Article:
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By Jonathan Roy September 18, 2014

Aristocracy is non-transformative

Aristocracy is back! Viewers are fascinated by the English aristocracy of a previous century in Downton Abbey as well as the interactions between the old aristocratic families of Game Of Thrones. Readers are buying the 1,000 page best-seller, Capital in the 21st Century of Thomas Piketty, the French Economist that criticizes a new, though familiar, 21st century aristocracy. These works of fiction and fact remind us of the rigidity and stagnation of a ruling elite. But looking back at ancient times, it is surprising to see reactions and frustrations not unlike our own.

Long before the foundation of democracy in ancient Greece, many city-states of the ancient world were ruled by the rich and powerful aristocracy. They determined what laws were passed and generally ran the everyday activities of their cities due to them effectively owning a majority of the things in it. The aristocracy, then as it has been since, has always been an exclusive club that rarely, if ever, allowed new members in. Because who wants to share wealth and power right?

An ancient poet by the name of Hesiod, who is widely considered to be one of the first economists, owned a farm on mount Helicon, located to the north of Athens during the archaic age of Greece. His most famous story is that of Pandora’s Box, in which the first woman is tricked into releasing all manner of evils into the world. Most famous of what came out of the box was not strife, unrest, or jealousy, but hope. Are we to hope?

Hesiod was by no means a poor simple farmer. In fact, he was an owner of said farmers. In one of his better known works titled Works and Days, Hesiod portrays the world in a very negative way. He is both a pessimist and a realist in the sense that he portrays his life as a miserable one. Hesiod’s work depicts five ages of Greece, most of which being good ages to live in. He describes himself as being born in the hard fifth age of iron where supposedly, man is doomed to an existence of unhappy times toiling in the fields forever. He has this negative outlook despite him being luckier than most by actually being a land owner in a time where a huge majority of ancient populations were simple peasants. An essay written by Bernard Knox on Works and Days points out a potential thought after looking at Hesiod’s sour description of his age that  “Zeus has abandoned men to a world in which might is right, justice the will of the powerful" ( 13, Knox). This analysis would add credibility to the point made earlier that Hesiod is also a realist. He is a realist because in the Archaic world, and even to an extent today, justice is indeed the will of the powerful. Who really has the power though? The very rich landowning aristocrats do.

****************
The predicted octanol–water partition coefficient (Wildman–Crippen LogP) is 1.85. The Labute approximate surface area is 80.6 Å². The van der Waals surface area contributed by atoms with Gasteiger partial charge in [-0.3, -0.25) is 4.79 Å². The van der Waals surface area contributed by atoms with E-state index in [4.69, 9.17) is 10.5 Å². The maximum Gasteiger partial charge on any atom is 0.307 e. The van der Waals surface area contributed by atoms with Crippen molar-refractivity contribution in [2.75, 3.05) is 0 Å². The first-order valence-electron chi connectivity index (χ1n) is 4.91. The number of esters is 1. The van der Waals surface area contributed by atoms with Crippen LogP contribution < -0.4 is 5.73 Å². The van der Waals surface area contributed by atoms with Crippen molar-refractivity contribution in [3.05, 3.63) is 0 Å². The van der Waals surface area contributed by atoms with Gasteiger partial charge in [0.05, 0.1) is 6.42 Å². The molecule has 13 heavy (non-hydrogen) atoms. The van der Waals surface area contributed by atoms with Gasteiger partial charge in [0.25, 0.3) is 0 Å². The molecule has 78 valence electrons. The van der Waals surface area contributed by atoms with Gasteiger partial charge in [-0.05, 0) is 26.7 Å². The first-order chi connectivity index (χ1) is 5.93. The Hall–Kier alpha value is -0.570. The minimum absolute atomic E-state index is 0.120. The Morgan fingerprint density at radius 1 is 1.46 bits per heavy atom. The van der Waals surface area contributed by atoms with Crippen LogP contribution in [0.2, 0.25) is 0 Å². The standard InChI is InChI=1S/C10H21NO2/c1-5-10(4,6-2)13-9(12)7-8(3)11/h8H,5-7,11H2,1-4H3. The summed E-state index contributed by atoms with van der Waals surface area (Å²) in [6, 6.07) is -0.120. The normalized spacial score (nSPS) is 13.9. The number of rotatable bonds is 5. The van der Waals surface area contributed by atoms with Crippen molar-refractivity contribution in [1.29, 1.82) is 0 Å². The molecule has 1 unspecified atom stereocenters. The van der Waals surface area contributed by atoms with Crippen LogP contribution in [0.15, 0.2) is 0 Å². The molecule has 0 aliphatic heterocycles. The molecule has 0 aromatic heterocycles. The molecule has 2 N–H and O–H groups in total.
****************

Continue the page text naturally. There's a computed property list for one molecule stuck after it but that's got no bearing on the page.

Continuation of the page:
One of the roots to Hesiod’s misery can possibly be linked to him knowing that despite being a land owner, bringing in a very good income compared to what the average person made, can’t and would never be able to join the all exclusive aristocratic club. The purpose of explaining this particular story of a man who wasn’t born into the right family is to outline that in the roughly 2700 years since Hesiod’s time, that paradigm has not changed.

To look at a very recent account of modern aristocrats, one may look at the new television series from Bravo! called Southern Charm. “There is a small, ruling, entrenched minority of very established old families in Charlestown” is a quote from the series’ trailer to describe the very wealthy and very old aristocratic families that this reality show will be filming. The remainder of the trailer gives teases to the very hedonistic lifestyle that these modern aristocrats live. These are the types of people many so called “peasants” want to be like. Yet no matter how much they want, unless you were born into the right family, you can never be one of them.

Then, Hesiod offers us an unobtainable hope coming out of Pandora's Box, just like today we can see a non-transformative nature in aristocratic lifestyle and culture. Where those who have all the wealth can essentially indulge in whatever they desire with little to no consequence while the rest of us common folk toil away in the fields wishing we had it so easy.

About the author

Jonathan Roy is an enthusiastic Classicist at Dawson College

About the illustrator

Melanie Ortins is a third-year Illustration & Design student known for her intricate details and patterns. She prefers to begin her pieces in traditional media, such as pen and ink linework, or pencil drawing: many of these works are then digitally coloured.

You can view Melanie's work here.


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